Wednesday, December 26, 2007

Google Reader's Sharing and Privacy: Overblown or Not?

Privacy and Google: many people say they don't mix, or at least, don't mix well. Seems like every day we hear about some new Google privacy flap. Here's still another problem, but is it somewhat overblown?

On Dec. 14th, in Google Reader Help and on the Official Google Reader Blog, they posted about a new feature, which, as they put it:
The short description of it is this: If any of your friends from Google Talk are using Reader and sharing items, you'll see them listed in your sidebar under "Friends' shared items." Similarly, they'll be able to see any items you're sharing. You can hide items from any friend you don't want to see, and you can also opt out of sharing by removing all your shared items.

This is still a very experimental feature, so we'd love to hear what you think of it. Thanks, and happy sharing!
That last line about it being experimental is key, I think, as it appears they didn't gauge public reaction too well.

The very first post in reply to the announcement (full thread here) shows one of the key things wrong with this feature: no granularity. In this I would agree. This is an RSS Reader, not a social networking site. I might want to share things with my friends, but just because they are in my contacts list doesn't mean I want to share anything with them.

Take a look at the full thread and you'll see a lot of complaints, a few responses from Google (not very helpful, either) and a lot of enmity growing.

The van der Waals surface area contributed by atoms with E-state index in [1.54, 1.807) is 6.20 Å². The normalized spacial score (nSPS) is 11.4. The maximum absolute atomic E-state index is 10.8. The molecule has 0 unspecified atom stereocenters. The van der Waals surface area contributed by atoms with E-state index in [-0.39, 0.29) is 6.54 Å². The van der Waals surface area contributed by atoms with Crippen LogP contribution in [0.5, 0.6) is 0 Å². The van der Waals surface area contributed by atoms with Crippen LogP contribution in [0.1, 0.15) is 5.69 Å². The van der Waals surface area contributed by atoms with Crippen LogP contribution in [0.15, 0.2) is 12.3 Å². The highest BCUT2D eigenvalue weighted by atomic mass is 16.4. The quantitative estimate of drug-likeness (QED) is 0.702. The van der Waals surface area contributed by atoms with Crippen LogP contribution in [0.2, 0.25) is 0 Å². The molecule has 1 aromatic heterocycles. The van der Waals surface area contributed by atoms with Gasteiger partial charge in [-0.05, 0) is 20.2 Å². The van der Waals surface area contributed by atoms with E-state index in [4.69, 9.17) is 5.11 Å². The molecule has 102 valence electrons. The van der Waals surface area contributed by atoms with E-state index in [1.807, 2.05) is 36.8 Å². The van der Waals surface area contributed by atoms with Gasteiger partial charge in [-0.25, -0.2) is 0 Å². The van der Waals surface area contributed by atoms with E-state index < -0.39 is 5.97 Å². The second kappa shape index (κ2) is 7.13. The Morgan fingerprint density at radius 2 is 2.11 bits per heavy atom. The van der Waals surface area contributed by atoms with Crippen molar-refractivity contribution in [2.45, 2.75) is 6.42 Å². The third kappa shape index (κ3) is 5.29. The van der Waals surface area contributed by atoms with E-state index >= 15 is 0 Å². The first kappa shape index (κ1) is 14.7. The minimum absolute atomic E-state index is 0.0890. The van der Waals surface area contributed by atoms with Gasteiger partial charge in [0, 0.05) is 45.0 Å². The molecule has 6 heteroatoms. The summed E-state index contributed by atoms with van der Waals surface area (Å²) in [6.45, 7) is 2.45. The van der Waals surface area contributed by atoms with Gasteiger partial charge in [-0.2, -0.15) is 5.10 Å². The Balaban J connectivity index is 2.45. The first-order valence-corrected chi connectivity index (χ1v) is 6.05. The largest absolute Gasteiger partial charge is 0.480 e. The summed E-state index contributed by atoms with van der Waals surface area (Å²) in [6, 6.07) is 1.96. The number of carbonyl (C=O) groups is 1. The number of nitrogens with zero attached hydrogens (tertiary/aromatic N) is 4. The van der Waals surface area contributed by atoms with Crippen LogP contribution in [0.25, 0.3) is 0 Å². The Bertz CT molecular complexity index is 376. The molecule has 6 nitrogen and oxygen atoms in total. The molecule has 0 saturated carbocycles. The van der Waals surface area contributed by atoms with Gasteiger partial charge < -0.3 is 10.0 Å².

A lot of blogs are picking up on this, and while there are valid points, one point should be remembered: everything in your Shared Items list was already being shared, and to the entire world.

A lot of people forget about the "Public Page" automatically created when you share Google Reader items. The entire Internet can see that page. However, and this is important: that link is obfuscated. It's not something anyone's going to guess. (BTW, I have nothing shared, and I wouldn't give my URL out here anyway, so you'll have to try it on your own.)

So here's what I think went wrong:
  • Google thought: it's all public anyway, this is just making it easily accessible to your "friends."
  • Google forgot: contacts are not the same as friends.
It's an easy fix. OK, it's a conceptually easy fix. First they'll have to admit they made a mistake, though. Photobucket

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